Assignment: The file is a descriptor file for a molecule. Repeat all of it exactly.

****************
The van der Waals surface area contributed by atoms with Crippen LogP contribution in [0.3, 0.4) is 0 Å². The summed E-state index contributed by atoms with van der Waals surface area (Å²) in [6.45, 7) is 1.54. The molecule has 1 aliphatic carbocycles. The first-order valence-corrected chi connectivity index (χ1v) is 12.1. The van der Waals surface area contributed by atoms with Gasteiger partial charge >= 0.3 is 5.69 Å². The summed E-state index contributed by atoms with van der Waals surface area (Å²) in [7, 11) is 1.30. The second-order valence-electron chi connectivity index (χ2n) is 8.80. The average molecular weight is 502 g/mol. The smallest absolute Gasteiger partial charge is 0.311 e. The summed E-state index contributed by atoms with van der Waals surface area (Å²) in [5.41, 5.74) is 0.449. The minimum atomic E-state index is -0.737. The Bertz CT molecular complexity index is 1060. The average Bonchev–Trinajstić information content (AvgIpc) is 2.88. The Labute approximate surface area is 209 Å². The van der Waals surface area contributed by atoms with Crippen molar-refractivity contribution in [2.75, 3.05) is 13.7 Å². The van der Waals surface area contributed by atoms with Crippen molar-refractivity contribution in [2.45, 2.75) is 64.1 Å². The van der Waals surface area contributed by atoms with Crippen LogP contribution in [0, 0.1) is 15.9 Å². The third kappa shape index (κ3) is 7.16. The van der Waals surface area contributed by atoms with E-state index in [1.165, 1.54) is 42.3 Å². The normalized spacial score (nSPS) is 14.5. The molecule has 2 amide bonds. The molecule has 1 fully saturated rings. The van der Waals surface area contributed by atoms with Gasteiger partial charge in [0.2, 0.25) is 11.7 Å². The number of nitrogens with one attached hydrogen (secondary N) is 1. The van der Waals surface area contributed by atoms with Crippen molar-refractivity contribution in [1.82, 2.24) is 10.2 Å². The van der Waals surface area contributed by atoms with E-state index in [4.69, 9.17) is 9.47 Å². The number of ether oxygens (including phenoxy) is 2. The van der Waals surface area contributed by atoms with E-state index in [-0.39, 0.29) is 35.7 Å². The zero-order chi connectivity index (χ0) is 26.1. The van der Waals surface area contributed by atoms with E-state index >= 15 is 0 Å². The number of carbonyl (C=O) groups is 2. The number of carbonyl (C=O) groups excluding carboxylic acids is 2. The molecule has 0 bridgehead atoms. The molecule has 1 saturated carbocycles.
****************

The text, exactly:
The van der Waals surface area contributed by atoms with Crippen LogP contribution in [0.3, 0.4) is 0 Å². The summed E-state index contributed by atoms with van der Waals surface area (Å²) in [6.45, 7) is 1.54. The molecule has 1 aliphatic carbocycles. The first-order valence-corrected chi connectivity index (χ1v) is 12.1. The van der Waals surface area contributed by atoms with Gasteiger partial charge >= 0.3 is 5.69 Å². The summed E-state index contributed by atoms with van der Waals surface area (Å²) in [7, 11) is 1.30. The second-order valence-electron chi connectivity index (χ2n) is 8.80. The average molecular weight is 502 g/mol. The smallest absolute Gasteiger partial charge is 0.311 e. The summed E-state index contributed by atoms with van der Waals surface area (Å²) in [5.41, 5.74) is 0.449. The minimum atomic E-state index is -0.737. The Bertz CT molecular complexity index is 1060. The average Bonchev–Trinajstić information content (AvgIpc) is 2.88. The Labute approximate surface area is 209 Å². The van der Waals surface area contributed by atoms with Crippen molar-refractivity contribution in [2.75, 3.05) is 13.7 Å². The van der Waals surface area contributed by atoms with Crippen molar-refractivity contribution in [2.45, 2.75) is 64.1 Å². The van der Waals surface area contributed by atoms with Crippen LogP contribution in [0, 0.1) is 15.9 Å². The third kappa shape index (κ3) is 7.16. The van der Waals surface area contributed by atoms with E-state index in [1.165, 1.54) is 42.3 Å². The normalized spacial score (nSPS) is 14.5. The molecule has 2 amide bonds. The molecule has 1 fully saturated rings. The van der Waals surface area contributed by atoms with Gasteiger partial charge in [0.2, 0.25) is 11.7 Å². The number of nitrogens with one attached hydrogen (secondary N) is 1. The van der Waals surface area contributed by atoms with Crippen molar-refractivity contribution in [1.82, 2.24) is 10.2 Å². The van der Waals surface area contributed by atoms with E-state index in [4.69, 9.17) is 9.47 Å². The number of ether oxygens (including phenoxy) is 2. The van der Waals surface area contributed by atoms with E-state index in [-0.39, 0.29) is 35.7 Å². The zero-order chi connectivity index (χ0) is 26.1. The van der Waals surface area contributed by atoms with E-state index >= 15 is 0 Å². The number of carbonyl (C=O) groups is 2. The number of carbonyl (C=O) groups excluding carboxylic acids is 2. The molecule has 0 bridgehead atoms. The molecule has 1 saturated carbocycles.